To help develop better chemistry, Mahomes invited his new pass-catching group to Texas before the team’s offseason program began and plans to do the same thing before the start of training camp this summer.
“We’ll have some guys down there,” Mahomes told reporters last week. “Lucky enough, some of those guys already live in Texas. And we’ll be working out, throwing. You don’t want to do too much, obviously, going into training camp. But we’re trying to keep everybody fresh and working.”
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2. Run the football.
Reid’s offense has never been known for a run-first approach. However, he has had talented runners in the past that created balance, including LeSean McCoy, Duce Staley, Brian Westbrook and Kareem Hunt.
With defenses concerned about giving up big plays in the passing game, the Chiefs should use that to their advantage and turn to the running game more.
Last season, the Chiefs averaged 4.54 yards per carry, good for seventh in the NFL. However, Kansas City totaled just 116 rushing yards per contest, 16th in the league. Further, the Chiefs’ 431 carries were 20th in the NFL last season.
Mahomes is one of the better play-action passers in the game. He finished 118-for-174 (67.8%) on play-action throws, totaling 1,174 passing yards, with 17 touchdowns and four interceptions last season, per Next Gen Stats. Mahomes had a 109.7 passer rating on play-action passes.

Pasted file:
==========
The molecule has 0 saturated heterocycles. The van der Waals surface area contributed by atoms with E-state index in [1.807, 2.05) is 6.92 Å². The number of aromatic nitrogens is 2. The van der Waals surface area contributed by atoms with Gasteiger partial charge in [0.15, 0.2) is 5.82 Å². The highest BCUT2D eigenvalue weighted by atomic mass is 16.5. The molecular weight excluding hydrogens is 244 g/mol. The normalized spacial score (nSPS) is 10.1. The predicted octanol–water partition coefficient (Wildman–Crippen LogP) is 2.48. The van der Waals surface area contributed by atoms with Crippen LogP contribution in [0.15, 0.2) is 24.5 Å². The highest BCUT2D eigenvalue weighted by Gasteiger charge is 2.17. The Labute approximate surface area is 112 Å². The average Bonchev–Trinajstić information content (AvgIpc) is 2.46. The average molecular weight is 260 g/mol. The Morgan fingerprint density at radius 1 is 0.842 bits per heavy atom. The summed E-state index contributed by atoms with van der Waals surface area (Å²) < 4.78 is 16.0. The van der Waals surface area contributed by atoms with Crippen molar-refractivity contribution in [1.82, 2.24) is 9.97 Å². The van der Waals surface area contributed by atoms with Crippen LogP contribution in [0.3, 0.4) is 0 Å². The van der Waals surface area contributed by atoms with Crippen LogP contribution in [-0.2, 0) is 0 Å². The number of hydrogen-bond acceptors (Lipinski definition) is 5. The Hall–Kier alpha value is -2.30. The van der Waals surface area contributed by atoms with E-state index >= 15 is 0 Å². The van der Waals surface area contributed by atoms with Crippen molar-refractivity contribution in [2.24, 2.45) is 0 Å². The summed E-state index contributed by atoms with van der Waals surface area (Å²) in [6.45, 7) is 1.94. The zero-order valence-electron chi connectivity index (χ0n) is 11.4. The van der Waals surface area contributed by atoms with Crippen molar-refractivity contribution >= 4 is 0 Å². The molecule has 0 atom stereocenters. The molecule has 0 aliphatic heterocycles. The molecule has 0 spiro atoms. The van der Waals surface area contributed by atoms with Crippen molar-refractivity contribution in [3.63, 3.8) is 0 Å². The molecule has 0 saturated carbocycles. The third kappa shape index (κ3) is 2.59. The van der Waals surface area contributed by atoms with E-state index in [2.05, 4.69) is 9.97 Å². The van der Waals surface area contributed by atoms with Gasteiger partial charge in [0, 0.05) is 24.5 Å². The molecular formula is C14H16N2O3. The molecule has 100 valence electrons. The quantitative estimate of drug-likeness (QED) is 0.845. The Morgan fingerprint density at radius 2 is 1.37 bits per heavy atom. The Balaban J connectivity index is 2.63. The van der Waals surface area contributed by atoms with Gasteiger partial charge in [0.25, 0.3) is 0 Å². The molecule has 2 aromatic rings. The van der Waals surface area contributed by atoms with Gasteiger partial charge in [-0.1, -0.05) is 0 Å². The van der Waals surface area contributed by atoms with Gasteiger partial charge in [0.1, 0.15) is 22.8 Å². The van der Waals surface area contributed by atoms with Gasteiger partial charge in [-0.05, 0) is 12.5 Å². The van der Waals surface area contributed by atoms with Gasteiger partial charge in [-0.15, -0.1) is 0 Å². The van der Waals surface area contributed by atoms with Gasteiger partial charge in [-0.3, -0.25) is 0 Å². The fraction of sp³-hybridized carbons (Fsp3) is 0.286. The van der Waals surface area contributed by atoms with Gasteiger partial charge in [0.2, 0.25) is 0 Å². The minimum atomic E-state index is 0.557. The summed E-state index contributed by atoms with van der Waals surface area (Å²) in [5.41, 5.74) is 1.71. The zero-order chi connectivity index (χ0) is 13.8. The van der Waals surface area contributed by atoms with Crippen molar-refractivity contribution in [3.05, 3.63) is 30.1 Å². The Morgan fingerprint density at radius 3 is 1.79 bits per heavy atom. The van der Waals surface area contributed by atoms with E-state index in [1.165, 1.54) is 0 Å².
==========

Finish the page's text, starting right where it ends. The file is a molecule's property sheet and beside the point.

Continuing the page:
Another way for the Chiefs to create more chunk plays is to run the football more, creating deep shots for the team’s bigger receivers in the play-action game.
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To that end, Reid beefed up his running back room this year, signing Ronald Jones II in free agency, bringing back Jerick McKinnon and selecting Rutgers product Isaih Pacheco in the seventh round of the draft. They join starter Clyde Edwards-Helaire and Derrick Gore in what should be a crowded competition in training camp.
“You can’t have enough running backs,” Reid told reporters. “Particularly experienced ones. … I think [Chiefs GM] Brett [Veach] has done a nice job of just bringing in competition. And that will help us down the road becoming a better football team.”
3. Spread the wealth.
Tight end Travis Kelce and Hill accounted for nearly 50% of Kansas City’s receptions last season and have received the bulk of the targets for the Chiefs since 2016.
That will change with Hill gone. Kelce remains one the best tight ends in the NFL and will continue to be a mainstay in the offense. Mecole Hardman, who has a similar skill set to Hill’s, should see an uptick in targets, along with new receivers Smith-Shuster and Valdes-Scantling.
For Reid, it should be a return to a more traditional West Coast offense in terms of spreading the ball around to different pass-catchers and not allowing defenses to zero in on just two dominant ones.
“What you’re going to see from this offense this year is it’s going to be everybody,” Mahomes told reporters last month. “It’s not going to be just one guy. Obviously, Travis is still going to get a lot of completions and a lot of yards. And I think the whole receiving room is going to have big plays. And that can be something we can use to our advantage.”
Eric D. Williams has reported on the NFL for more than a decade, covering the Los Angeles Rams for Sports Illustrated, the Los Angeles Chargers for ESPN and the Seattle Seahawks for the Tacoma News Tribune. Follow him on Twitter at @eric_d_williams.